What stands out in international and national codes is their origins in medicine. The history of these codes are familiar to most readers, namely the Nuremberg Code (1947) in the aftermath of human experimentation in Nazi camps in World War II, followed by the Declaration of Helsinki in 1964, which the World Medical Association subsequently amended. The Council for International Organizations of Medical Sciences (CIOMS) and the World Health Organization followed suit. This international concern about experiments on humans (the current more neutral terms, "studies", "trials," or "research" point to the lingering worries about experimentation) penetrated national research-ethics codes and have subsequently shaped ethics codes that also govern social research, not just medical research. The protest of social researchers against the application of such codes to their research has been well documented, although rarely taken heed of4. The move around the world to set up and enforce research-ethics codes echoes the Western, deductive template. Structurally, these policies produce a dislocation of the research enterprise in the social sciences.
Currently standing at the cusp of governments' internationalizing research-ethics codes, we can already discern a number of features that stand to leave a mark on the future of research in the world. First, as alluded to above, the formal research-ethics codes are so extensively based on biomedical research that they have disenfranchised many other forms of research, or at least made it more problematic for those who wish to pass ethics review. At the same time, these disenfranchised researchers have become restive. While at first, complaints found their way to the surface in oblique and uncertain terms, often voiced by social scientists and sociologists and anthropologists in particular4, today, the trustees of these research-ethics regimes have opened more formal channels to find ways to make room for these researchers by means of structural and textual changes in the codes.
Still, international and national research-ethics codes are overwhelmingly biomedical in their conception and orientation, disfavouring research in the social sciences, in North America and elsewhere. Florence Kellner4 avers that the implementation of these ethics codes may "bring natural science even closer to us than it has been before the new policy came into effect." The "gold standard" for ethics review might, in fact, be tainted because of its blind eye to the reality of other forms of research, such as inductive and qualitative research. The Canadian Tri-Council Policy Statement on the Ethical Conduct for Research Involving Humans (TCPS) contains 476 paragraphs, of which only four are devoted to "natural observation" research, with three of those paragraphs stated as cautionary notes. Moreover, the word "subject" is favoured in this and other codes over "research participant," a term that finds more resonance among qualitative researchers because the term "subject" has a pejorative connotation for these qualitative researchers. For while it is true that one occupies the position of "researcher," there is a far greater sense of collaboration with interviewees than is customary in e.g. survey research.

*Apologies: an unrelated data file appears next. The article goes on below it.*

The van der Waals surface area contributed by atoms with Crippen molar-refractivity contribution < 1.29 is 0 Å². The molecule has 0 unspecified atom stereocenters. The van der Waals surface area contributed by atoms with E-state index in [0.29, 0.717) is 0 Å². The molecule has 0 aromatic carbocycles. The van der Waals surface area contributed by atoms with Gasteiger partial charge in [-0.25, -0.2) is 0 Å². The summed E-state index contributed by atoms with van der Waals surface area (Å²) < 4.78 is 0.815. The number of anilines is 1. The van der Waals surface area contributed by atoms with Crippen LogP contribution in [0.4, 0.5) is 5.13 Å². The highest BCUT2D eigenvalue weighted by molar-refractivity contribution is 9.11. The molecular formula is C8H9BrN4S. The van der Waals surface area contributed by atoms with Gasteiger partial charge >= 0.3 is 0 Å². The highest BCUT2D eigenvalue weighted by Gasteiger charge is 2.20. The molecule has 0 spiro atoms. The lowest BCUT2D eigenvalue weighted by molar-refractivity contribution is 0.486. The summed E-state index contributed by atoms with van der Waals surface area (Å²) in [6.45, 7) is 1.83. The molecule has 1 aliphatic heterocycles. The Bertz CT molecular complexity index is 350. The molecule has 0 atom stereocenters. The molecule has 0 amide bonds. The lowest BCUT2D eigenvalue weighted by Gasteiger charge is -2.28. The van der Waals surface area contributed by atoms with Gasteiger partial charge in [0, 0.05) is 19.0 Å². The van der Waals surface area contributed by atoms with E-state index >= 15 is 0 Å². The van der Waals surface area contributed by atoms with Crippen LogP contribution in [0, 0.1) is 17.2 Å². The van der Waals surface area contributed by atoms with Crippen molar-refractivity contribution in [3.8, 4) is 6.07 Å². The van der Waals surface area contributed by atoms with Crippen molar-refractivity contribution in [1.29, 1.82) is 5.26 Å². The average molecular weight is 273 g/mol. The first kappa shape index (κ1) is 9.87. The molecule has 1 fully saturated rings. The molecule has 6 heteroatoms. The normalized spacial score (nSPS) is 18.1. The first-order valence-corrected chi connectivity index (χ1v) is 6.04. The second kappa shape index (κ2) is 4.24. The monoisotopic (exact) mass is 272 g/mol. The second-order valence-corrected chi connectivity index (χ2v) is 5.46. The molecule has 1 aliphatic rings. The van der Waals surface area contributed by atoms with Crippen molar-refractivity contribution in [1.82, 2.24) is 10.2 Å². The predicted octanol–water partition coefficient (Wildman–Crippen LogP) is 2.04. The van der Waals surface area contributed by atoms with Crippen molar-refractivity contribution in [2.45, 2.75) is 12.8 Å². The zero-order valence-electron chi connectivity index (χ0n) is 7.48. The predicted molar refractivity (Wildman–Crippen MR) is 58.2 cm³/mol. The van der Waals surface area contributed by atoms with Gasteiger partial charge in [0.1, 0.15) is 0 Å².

National research-ethics codes extend to judging the adequacy of the research design itself. They speak of the importance of maintaining a "common standard" of research and scrutinizes applications on the basis of various levels of harm that might be inflicted on research subjects. These codes speak of research "protocols," a term that makes eminent sense to medical researchers, but is quite unfamiliar among social researchers who see their work in a more emergent-research design sense.
While hypothesis testing is familiar to medical and other researchers, the idea of emergent research paradigms is wholly absent from national research ethics codes. Such ethical areas as publication that are crucial to social researchers are entirely ignored. While medical researchers are more likely to receive anonymized data, social researchers remain familiar with the identity of those whom they have interviewed or observed. As a consequence, ideas about anonymity, confidentiality, and privacy, taken on a different colour for social scientists.